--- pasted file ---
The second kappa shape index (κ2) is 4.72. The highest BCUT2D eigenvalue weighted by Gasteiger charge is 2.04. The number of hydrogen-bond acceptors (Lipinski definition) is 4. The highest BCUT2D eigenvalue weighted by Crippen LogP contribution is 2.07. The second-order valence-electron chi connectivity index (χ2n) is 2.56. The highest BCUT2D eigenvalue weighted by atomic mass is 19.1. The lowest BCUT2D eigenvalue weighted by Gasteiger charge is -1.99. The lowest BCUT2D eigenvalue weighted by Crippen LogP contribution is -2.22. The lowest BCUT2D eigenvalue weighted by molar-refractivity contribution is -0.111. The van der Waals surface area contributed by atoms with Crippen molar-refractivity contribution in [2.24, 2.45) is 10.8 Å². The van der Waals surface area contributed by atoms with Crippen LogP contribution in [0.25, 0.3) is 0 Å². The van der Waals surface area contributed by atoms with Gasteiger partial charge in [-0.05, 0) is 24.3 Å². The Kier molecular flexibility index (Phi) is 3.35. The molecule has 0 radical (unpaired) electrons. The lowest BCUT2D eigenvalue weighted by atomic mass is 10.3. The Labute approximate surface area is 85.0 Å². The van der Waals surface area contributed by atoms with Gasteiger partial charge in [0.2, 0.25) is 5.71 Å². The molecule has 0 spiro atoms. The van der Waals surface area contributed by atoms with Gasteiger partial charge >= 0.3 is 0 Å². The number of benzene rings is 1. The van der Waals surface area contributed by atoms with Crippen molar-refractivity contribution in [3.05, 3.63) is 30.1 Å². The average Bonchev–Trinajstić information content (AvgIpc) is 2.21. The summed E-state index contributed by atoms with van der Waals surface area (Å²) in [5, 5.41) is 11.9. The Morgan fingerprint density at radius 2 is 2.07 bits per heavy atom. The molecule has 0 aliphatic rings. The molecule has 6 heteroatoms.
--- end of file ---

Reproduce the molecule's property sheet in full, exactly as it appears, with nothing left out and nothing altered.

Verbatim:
The second kappa shape index (κ2) is 4.72. The highest BCUT2D eigenvalue weighted by Gasteiger charge is 2.04. The number of hydrogen-bond acceptors (Lipinski definition) is 4. The highest BCUT2D eigenvalue weighted by Crippen LogP contribution is 2.07. The second-order valence-electron chi connectivity index (χ2n) is 2.56. The highest BCUT2D eigenvalue weighted by atomic mass is 19.1. The lowest BCUT2D eigenvalue weighted by Gasteiger charge is -1.99. The lowest BCUT2D eigenvalue weighted by Crippen LogP contribution is -2.22. The lowest BCUT2D eigenvalue weighted by molar-refractivity contribution is -0.111. The van der Waals surface area contributed by atoms with Crippen molar-refractivity contribution in [2.24, 2.45) is 10.8 Å². The van der Waals surface area contributed by atoms with Crippen LogP contribution in [0.25, 0.3) is 0 Å². The van der Waals surface area contributed by atoms with Gasteiger partial charge in [-0.05, 0) is 24.3 Å². The Kier molecular flexibility index (Phi) is 3.35. The molecule has 0 radical (unpaired) electrons. The lowest BCUT2D eigenvalue weighted by atomic mass is 10.3. The Labute approximate surface area is 85.0 Å². The van der Waals surface area contributed by atoms with Gasteiger partial charge in [0.2, 0.25) is 5.71 Å². The molecule has 0 spiro atoms. The van der Waals surface area contributed by atoms with Gasteiger partial charge >= 0.3 is 0 Å². The number of benzene rings is 1. The van der Waals surface area contributed by atoms with Crippen molar-refractivity contribution in [3.05, 3.63) is 30.1 Å². The average Bonchev–Trinajstić information content (AvgIpc) is 2.21. The summed E-state index contributed by atoms with van der Waals surface area (Å²) in [5, 5.41) is 11.9. The Morgan fingerprint density at radius 2 is 2.07 bits per heavy atom. The molecule has 0 aliphatic rings. The molecule has 6 heteroatoms.